Fergul - This is Fergul from Cambridge. I wonder if it's possible to tell from the nature of the volcanic gases, what their original origin is, if they're from some chemical reactions with the geology or if they can be traced somehow back to atmospheric gases, way back in geological history or perhaps ground water?
Tehnuka - So, some of the work I'm doing is trying to model where the gases I measured came from but just within the volcano. So, some of this has to do with how soluble a gas is. So, how much it wants to be dissolved inside the magma. Some gases like water are quite soluble. Other gases like carbon dioxide aren't. So, it might not be that unusual for a volcano to be emitting carbon dioxide even though nothing is about to hit then. But when you start seeing for example a lot of sulphur dioxide coming out, that can be a warning sign that the magma has reached the higher level inside the volcano. So, more soluble gas like sulphur dioxide that usually like staying dissolved has depressurised so that the stuff that's keeping it dissolved inside the magma has lessened and it's also starting to come out and that can be a warning sign of an eruption.
Chris - Tehnuka Ilanko.
32:28 - Science Centre: Flour Volcano
Science Centre: Flour Volcano
with Dave Ansell and Ginny Smith, The Naked Scientists
How can you make a volcano? Ginny Smith and Dave Ansell find out, with help from expert volcanologist Tehnuka Ilanko.
Ginny - Right. So, we've been talking a bit about calderas and how volcanoes get that really distinctive shape. I mean, if anyone says the word volcano, I think most of us get this image in our mind of quite a steep mountain with this big crater in the top with bubbling magma inside. But why are they that shape? Well, it's all down to the physics and we're going to try and recreate that now.
Dave - So, this isn't all volcanoes but we're explaining that kind of classical volcano. So, Tehnuka was talking about the thing which triggers the volcano is a load of magma inside, and it's all under pressure with lots of gases in there. So we're going to model that with a balloon, which I'm just going to blow up now.
Ginny - Okay, so Dave is going to blow up the balloon and that's the equivalent of the gases.
Dave - And the magma. In theory, it should be hot and several thousand degrees centigrade.
Ginny - We thought that would be a bit dangerous, so we're going to stick with a cold balloon for now. Okay, so we've got our chamber full of magma and gases and it's all under pressure, so it's not going anywhere. But that's surrounded by rocks, so we're going to use flour to model that.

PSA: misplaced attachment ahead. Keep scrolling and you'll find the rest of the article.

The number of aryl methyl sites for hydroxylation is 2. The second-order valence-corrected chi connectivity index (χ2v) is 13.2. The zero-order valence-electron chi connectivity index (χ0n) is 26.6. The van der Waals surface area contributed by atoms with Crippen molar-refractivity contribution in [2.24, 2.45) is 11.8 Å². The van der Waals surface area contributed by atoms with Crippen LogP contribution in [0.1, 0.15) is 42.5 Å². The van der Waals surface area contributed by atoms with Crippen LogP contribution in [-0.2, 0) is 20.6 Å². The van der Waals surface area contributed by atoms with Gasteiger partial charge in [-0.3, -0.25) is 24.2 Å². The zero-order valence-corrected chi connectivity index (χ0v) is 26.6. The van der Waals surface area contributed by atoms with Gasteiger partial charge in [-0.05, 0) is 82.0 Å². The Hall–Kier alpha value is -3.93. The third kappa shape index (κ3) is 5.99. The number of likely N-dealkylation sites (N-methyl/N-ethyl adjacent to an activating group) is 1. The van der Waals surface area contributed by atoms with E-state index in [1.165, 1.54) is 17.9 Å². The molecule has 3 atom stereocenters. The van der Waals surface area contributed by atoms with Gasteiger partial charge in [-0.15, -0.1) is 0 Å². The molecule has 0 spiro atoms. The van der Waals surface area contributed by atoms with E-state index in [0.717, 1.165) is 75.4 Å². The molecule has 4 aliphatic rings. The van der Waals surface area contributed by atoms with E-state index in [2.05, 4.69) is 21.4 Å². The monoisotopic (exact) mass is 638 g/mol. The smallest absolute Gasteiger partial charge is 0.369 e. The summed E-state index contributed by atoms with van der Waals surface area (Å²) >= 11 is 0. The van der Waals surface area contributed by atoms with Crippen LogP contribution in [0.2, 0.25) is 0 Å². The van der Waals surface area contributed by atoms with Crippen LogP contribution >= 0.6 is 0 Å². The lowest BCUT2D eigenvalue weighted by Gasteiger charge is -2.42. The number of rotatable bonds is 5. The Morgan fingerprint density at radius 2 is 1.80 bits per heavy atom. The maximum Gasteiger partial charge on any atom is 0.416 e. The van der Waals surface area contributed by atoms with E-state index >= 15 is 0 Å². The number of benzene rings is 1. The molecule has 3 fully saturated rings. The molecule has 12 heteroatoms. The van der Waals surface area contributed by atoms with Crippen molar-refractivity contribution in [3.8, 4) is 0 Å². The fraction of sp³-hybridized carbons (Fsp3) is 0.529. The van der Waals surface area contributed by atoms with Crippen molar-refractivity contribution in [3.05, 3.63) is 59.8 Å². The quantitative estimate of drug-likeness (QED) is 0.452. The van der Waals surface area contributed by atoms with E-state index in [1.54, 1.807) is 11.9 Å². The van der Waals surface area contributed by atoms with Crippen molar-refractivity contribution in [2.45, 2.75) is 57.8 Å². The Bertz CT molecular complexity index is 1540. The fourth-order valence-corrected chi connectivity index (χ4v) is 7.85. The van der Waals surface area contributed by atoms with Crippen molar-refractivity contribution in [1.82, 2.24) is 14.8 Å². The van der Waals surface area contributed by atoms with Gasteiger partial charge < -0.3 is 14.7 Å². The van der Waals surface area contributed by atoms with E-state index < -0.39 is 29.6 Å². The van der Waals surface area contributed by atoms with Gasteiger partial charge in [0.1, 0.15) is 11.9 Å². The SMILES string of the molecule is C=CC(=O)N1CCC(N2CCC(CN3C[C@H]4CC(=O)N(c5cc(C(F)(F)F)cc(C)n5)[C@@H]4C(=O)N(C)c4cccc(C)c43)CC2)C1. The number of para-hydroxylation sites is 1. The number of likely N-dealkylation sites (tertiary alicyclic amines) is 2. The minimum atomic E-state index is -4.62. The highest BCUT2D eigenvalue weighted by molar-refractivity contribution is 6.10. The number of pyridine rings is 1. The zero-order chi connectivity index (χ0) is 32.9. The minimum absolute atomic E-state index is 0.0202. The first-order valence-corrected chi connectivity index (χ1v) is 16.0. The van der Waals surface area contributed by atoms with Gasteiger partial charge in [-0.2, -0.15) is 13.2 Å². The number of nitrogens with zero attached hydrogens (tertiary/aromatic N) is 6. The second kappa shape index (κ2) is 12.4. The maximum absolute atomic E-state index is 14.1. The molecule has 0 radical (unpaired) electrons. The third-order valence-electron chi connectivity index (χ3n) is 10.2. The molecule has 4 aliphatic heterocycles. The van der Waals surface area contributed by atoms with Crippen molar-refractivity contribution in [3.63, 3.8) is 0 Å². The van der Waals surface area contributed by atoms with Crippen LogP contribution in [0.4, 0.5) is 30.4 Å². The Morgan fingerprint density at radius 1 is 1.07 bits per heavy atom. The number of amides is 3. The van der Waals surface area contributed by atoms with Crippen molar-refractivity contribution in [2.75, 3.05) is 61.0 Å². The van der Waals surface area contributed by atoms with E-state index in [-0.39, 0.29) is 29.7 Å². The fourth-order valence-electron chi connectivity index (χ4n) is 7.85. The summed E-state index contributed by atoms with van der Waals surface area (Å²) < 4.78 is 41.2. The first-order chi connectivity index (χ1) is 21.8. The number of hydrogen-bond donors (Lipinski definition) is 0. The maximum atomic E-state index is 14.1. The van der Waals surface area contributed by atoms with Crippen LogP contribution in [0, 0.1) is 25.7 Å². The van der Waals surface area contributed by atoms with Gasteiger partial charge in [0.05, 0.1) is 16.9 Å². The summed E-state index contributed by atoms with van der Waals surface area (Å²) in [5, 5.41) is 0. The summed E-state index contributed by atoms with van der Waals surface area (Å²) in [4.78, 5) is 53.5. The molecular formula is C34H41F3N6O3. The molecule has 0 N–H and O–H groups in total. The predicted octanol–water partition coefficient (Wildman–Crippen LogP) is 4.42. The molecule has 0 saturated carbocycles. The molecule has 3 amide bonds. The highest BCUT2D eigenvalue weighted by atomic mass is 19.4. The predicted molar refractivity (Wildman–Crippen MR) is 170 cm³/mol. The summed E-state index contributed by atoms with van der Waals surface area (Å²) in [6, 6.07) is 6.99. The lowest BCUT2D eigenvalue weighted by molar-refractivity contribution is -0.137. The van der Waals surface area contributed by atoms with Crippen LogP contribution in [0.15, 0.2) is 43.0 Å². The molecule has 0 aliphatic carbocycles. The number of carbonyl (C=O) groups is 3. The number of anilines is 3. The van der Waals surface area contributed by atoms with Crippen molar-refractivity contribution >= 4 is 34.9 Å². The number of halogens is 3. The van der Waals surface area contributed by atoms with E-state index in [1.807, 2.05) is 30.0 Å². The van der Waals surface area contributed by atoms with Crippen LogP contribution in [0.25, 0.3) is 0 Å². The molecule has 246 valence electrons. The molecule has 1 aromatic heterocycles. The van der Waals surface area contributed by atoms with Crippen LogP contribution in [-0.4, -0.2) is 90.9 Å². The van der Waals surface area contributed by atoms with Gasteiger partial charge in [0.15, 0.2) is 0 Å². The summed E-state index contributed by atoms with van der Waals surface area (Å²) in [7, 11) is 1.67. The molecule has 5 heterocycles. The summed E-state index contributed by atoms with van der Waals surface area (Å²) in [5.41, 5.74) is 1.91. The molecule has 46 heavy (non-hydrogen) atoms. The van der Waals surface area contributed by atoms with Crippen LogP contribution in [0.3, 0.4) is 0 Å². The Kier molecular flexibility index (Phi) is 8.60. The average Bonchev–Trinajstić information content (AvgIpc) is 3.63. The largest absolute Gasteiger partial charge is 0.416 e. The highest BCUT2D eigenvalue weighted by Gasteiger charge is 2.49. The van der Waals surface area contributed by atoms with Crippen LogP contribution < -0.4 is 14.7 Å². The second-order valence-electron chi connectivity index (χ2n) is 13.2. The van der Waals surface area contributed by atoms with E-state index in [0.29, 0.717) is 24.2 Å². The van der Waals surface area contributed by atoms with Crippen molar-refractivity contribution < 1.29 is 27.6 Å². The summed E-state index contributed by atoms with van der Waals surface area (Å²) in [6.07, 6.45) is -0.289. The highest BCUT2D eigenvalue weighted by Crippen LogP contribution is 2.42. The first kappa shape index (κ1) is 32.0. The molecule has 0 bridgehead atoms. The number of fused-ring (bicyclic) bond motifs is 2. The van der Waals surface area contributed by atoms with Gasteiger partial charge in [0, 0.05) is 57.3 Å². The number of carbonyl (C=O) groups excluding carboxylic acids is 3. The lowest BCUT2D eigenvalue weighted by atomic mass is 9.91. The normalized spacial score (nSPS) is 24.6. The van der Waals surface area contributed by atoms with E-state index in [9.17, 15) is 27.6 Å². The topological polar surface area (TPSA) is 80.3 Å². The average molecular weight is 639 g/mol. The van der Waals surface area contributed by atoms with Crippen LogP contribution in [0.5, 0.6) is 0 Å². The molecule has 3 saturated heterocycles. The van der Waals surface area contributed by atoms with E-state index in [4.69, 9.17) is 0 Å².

Dave - So, this is basically stuff which has been erupted in previous eruptions forming a nice sort of mountain shape and an awful lot of mess, that's one bag of flour...
Chris - At least you can say it's ground.
Ginny - We're not sure we're going to have enough flour here. So, you've now got flour all over your face. Always good in an experiment if you end up covered in it - well, depends what the experiment is! We're going to carry on building our mountain around our chamber of magma and we're going to cover it up completely. So now, this is before it's erupted. So, we've got out nice little mountain there. Now, Tehnuka, can you come and give us a hand with this?
Dave - I feel the volcanologist ought to trigger the eruption. So, Tehnuka is going to take a pair of scissors and go in and try and cut the top of that balloon.
Ginny - Okay, so that wasn't quite as dramatic an explosion as some volcanoes. What you might be able to see is that we've got a sort of crater that's formed. So, where the balloon was, the flour has all fallen in on itself and it's formed a crater, and is that actually how it happens with real volcanoes?
Tehnuka - Well, real volcanoes don't have balloons inside them, but they do have magma and gas that's under high pressure. And when, for whatever reason, it's able to come up and some of its pressure is released. Part of the cool thing about this experiment is that it shows a couple of things. You probably wouldn't have been able to see it, but as the air came out of the balloon, it sort of hollowed out some of the top of the flour volcano. So, when you have a lot of gas or magma escaping at high energy, it can excavate a little bit of space around the crater. The other thing you see is that as the balloon deflates, you end up with an empty space and that collapses in on itself. There's no pressure pushing out on the volcano to hold the sides up, and so it collapses.